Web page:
A prominent Egyptian human rights activist has appealed to the country’s president to pardon his wife, Amal Fathy, who is currently under house arrest and was recently sentenced to two years in jail.
Mohamed Lotfi, who heads the Egyptian Commission for Rights and Freedoms, on Wednesday called on Abdel Fattah al-Sisi to pardon Fathy.
“We ask the president of the republic for pardon,” said Lotfi, in an interview with AFP news agency.
Fathy was arrested in May after she posted a video on Facebook alleging she was sexually harassed at a bank and accusing the Egyptian authorities of failing to protect women.
In September, Fathy was given a two-year suspended jail sentence and a $560 fine on charges of spreading false news and possessing indecent material, in relation to that Facebook video.
She was kept in jail, however, because she is awaiting trial on separate charges. The Egyptian authorities have also accused her of “membership in a terrorist group”.
Fathy was let out of detention in late December, more than a week after a court ordered her conditional release.
She must report to a police station every week and is under house arrest, allowed only to leave for medication or visiting a police station or court, her lawyer Doaa Moustafa told AP news agency.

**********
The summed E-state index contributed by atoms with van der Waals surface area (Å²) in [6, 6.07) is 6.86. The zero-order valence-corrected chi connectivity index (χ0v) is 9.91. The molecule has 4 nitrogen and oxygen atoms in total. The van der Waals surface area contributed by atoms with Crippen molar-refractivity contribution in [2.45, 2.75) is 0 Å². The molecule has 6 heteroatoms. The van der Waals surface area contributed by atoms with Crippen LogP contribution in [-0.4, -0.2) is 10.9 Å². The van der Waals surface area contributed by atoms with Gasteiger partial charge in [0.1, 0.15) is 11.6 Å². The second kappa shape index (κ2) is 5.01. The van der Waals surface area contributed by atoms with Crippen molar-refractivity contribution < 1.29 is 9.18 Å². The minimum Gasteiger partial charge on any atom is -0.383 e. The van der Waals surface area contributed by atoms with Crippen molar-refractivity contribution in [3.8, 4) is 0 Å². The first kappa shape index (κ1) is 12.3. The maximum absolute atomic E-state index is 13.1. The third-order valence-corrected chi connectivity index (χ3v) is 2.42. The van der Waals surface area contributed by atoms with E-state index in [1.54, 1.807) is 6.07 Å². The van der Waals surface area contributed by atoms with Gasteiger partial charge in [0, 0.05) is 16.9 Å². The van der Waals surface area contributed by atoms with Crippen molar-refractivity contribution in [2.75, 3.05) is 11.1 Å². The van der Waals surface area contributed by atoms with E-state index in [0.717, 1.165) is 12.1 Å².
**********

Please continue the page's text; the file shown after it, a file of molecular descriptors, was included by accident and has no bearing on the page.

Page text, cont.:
Lotfi said an appeal is being lodged against his wife’s sentence.
In his message to the Egyptian president on Wednesday, he asked Sisi to take into account that Fathy is “a victim” of harassment and is being treated for trauma and depression.
“It’s not fair that a female victim of harassment is imprisoned,” said Lotfi, 37.
“Her condition has worsened [in] prison,” he added.
Crackdown on rights defenders
Sisi came to power in 2014, a year after leading the military’s overthrow of President Mohamed Morsi following mass protests against the Muslim Brotherhood’s rule.
Rights groups say the former defence minister has since installed a repressive and authoritarian government, and Amnesty International has called Fathy’s sentence a “scandalous injustice”.
Harassment on Egypt’s streets has been a major topic of activism and campaigns.
Lotfi, who holds dual Egyptian-Swiss nationality, told AFP he believes his own commitment to human rights work is the “true reason” behind the justice system’s treatment of his wife.
“In a way, it is pressure on me so that I stop my human rights work,” he said.
Lotfi said his wife is still fighting another case, in which she is accused of “belonging to a terrorist group”.
Known for his work against forced disappearances, Lotfi recently received a prestigious Franco-German award for human rights campaigners.